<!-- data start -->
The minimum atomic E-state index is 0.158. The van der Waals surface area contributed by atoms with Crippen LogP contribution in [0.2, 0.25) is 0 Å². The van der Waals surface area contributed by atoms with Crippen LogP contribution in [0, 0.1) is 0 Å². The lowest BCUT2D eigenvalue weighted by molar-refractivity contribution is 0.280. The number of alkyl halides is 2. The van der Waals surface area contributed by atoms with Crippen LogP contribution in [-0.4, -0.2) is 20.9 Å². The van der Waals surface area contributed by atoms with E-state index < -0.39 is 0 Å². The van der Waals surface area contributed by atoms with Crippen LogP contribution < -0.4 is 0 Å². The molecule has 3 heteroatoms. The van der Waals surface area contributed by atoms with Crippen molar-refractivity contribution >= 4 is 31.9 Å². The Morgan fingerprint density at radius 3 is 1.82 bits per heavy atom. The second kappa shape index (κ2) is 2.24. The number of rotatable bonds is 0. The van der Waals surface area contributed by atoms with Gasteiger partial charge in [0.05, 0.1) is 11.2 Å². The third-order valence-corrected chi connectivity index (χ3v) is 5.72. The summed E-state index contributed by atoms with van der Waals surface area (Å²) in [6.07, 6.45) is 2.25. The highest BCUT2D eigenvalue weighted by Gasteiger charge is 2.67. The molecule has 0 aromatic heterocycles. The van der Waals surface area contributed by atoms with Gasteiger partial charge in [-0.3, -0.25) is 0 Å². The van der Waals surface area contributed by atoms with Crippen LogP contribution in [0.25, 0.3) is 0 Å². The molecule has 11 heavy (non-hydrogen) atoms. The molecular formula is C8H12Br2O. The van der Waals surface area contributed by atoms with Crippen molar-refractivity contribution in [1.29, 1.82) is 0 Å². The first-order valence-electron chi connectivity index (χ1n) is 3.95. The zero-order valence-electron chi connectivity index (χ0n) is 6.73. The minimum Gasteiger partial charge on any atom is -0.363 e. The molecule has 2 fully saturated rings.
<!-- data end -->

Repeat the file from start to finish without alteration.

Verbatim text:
The minimum atomic E-state index is 0.158. The van der Waals surface area contributed by atoms with Crippen LogP contribution in [0.2, 0.25) is 0 Å². The van der Waals surface area contributed by atoms with Crippen LogP contribution in [0, 0.1) is 0 Å². The lowest BCUT2D eigenvalue weighted by molar-refractivity contribution is 0.280. The number of alkyl halides is 2. The van der Waals surface area contributed by atoms with Crippen LogP contribution in [-0.4, -0.2) is 20.9 Å². The van der Waals surface area contributed by atoms with E-state index < -0.39 is 0 Å². The van der Waals surface area contributed by atoms with Crippen LogP contribution < -0.4 is 0 Å². The molecule has 3 heteroatoms. The van der Waals surface area contributed by atoms with Crippen molar-refractivity contribution >= 4 is 31.9 Å². The Morgan fingerprint density at radius 3 is 1.82 bits per heavy atom. The second kappa shape index (κ2) is 2.24. The number of rotatable bonds is 0. The van der Waals surface area contributed by atoms with Gasteiger partial charge in [0.05, 0.1) is 11.2 Å². The third-order valence-corrected chi connectivity index (χ3v) is 5.72. The summed E-state index contributed by atoms with van der Waals surface area (Å²) in [6.07, 6.45) is 2.25. The highest BCUT2D eigenvalue weighted by Gasteiger charge is 2.67. The molecule has 0 aromatic heterocycles. The van der Waals surface area contributed by atoms with Gasteiger partial charge in [-0.3, -0.25) is 0 Å². The van der Waals surface area contributed by atoms with Crippen LogP contribution in [0.25, 0.3) is 0 Å². The molecule has 11 heavy (non-hydrogen) atoms. The molecular formula is C8H12Br2O. The van der Waals surface area contributed by atoms with Crippen molar-refractivity contribution in [1.29, 1.82) is 0 Å². The first-order valence-electron chi connectivity index (χ1n) is 3.95. The zero-order valence-electron chi connectivity index (χ0n) is 6.73. The minimum Gasteiger partial charge on any atom is -0.363 e. The molecule has 2 fully saturated rings.